so i wrote.

When i started the “forever endeavor” blog, i didn’t intend for it to be a weekly thing…  i just wanted to let people know where i was at…  that i didn’t give up on the project.  i was just in a strange state of transition.  i also wanted to write so that people would have a better understanding of my mission for the project…  the drive behind it…  the previous blog only touched on that aspect while presenting the stages of progress of the properties, festivals, construction, gardening, etc…  i didn’t have a property anymore, but i still had the dream for the commune.

So i continued to write.

Each week, on my only day off, i would go to the grocery store and the Laundromat…  and i would write…  that became my sadhana…  every thursday, like clockwork, i would churn out a short blog post on what i had been meditating about during that week…  and good, bad, or ugly, they helped me get through that last season…  i honestly do not know what i would have done without it.  it was my outlet.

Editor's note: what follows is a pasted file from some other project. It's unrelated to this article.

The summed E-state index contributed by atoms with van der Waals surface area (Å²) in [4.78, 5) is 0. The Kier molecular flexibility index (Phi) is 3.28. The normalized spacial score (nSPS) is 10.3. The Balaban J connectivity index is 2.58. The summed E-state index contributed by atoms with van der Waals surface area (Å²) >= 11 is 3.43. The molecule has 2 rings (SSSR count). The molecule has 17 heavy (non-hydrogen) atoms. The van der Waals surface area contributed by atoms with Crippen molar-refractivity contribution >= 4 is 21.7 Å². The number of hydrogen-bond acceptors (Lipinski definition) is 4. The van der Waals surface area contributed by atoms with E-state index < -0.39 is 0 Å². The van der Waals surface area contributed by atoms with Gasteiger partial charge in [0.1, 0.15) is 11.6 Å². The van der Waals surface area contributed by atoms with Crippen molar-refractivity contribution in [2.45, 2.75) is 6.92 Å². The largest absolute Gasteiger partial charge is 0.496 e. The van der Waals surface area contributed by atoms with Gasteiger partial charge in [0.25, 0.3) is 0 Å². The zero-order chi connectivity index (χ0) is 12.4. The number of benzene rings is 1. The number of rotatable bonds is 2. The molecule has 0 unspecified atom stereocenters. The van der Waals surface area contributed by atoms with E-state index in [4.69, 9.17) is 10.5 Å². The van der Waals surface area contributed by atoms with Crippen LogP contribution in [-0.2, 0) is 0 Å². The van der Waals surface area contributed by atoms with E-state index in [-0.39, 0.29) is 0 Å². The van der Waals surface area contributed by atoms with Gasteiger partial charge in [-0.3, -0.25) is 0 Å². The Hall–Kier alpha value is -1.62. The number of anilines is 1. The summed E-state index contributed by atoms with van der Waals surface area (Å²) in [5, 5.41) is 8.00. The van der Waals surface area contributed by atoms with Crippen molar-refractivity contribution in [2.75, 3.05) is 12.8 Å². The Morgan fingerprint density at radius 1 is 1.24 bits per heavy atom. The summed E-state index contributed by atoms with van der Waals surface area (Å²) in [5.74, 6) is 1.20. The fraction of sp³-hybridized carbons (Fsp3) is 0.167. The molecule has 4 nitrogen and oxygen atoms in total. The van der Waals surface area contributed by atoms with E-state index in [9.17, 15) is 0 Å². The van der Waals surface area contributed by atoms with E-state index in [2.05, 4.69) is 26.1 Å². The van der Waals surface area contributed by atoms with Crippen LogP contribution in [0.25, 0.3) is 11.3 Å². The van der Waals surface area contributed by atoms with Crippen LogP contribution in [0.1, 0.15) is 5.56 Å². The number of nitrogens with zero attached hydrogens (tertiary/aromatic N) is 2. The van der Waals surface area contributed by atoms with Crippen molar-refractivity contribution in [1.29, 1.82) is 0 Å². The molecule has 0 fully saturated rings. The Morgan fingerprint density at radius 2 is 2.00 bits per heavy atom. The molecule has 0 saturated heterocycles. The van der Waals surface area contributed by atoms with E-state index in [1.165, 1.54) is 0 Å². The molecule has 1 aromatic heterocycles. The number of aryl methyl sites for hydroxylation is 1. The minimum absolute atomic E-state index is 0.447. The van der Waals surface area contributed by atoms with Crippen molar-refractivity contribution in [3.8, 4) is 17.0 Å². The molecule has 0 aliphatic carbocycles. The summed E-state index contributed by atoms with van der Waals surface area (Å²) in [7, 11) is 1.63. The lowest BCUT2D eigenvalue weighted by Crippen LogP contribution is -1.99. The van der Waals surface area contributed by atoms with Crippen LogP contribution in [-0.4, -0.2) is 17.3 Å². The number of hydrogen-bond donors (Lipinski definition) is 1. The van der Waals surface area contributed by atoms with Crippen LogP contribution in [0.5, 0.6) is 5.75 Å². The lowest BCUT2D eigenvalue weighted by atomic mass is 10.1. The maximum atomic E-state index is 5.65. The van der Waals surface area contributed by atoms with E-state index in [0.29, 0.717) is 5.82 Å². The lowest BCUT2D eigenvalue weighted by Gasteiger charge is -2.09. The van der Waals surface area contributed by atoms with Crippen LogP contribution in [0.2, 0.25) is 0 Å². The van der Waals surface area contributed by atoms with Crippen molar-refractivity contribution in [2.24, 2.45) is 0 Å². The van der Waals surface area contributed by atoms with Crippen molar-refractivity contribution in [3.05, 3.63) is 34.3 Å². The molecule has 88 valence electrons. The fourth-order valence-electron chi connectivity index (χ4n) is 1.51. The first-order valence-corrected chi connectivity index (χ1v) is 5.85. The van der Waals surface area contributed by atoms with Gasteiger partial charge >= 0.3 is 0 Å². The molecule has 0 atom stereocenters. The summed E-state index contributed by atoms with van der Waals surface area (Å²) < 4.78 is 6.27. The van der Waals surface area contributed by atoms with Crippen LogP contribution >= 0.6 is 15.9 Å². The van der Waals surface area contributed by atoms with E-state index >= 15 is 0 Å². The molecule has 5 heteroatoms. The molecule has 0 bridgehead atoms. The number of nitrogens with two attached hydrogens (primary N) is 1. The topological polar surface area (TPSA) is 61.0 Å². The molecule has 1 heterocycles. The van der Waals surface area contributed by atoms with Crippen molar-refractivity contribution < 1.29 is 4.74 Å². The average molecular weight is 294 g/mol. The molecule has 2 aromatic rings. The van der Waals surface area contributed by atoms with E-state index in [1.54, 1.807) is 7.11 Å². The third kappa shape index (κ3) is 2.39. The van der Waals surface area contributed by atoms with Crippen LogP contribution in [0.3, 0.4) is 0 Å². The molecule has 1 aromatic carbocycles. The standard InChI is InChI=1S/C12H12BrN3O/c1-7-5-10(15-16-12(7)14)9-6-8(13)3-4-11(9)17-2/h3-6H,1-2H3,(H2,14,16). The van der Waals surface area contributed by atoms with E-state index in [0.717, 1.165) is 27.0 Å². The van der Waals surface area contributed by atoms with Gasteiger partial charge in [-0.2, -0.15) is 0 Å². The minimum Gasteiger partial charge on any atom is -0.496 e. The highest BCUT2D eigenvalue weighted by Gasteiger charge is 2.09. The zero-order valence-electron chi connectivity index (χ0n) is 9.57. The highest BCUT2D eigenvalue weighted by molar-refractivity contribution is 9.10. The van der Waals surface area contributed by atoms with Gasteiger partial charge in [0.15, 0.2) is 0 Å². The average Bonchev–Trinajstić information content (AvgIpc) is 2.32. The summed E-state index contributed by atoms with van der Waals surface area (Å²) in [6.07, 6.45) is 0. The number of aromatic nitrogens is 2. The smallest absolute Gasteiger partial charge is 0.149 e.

Since then i have been traveling quite a bit…  a few weeks here, a few months there…  my biggest chunks of time are spent in india where life is much less annoying…  i still get ideas for things that i would like to write about…  in fact i have a long list on a sticky note so i don’t forget any of them, but now it’s different.  When i sit down to write about these ideas it no longer takes me thirty or forty minutes to clack away at a keyboard…  it takes hours…  and we’re talking broken up hours…  like ten minutes here…  then after a week another ten…  then after a month another twenty…  I went from 14 Consecutive weekly blog entries to 7 Random ones over the next two years…  and i realized that the reason i cannot efficiently churn out these thoughts is that i am not sufficiently annoyed.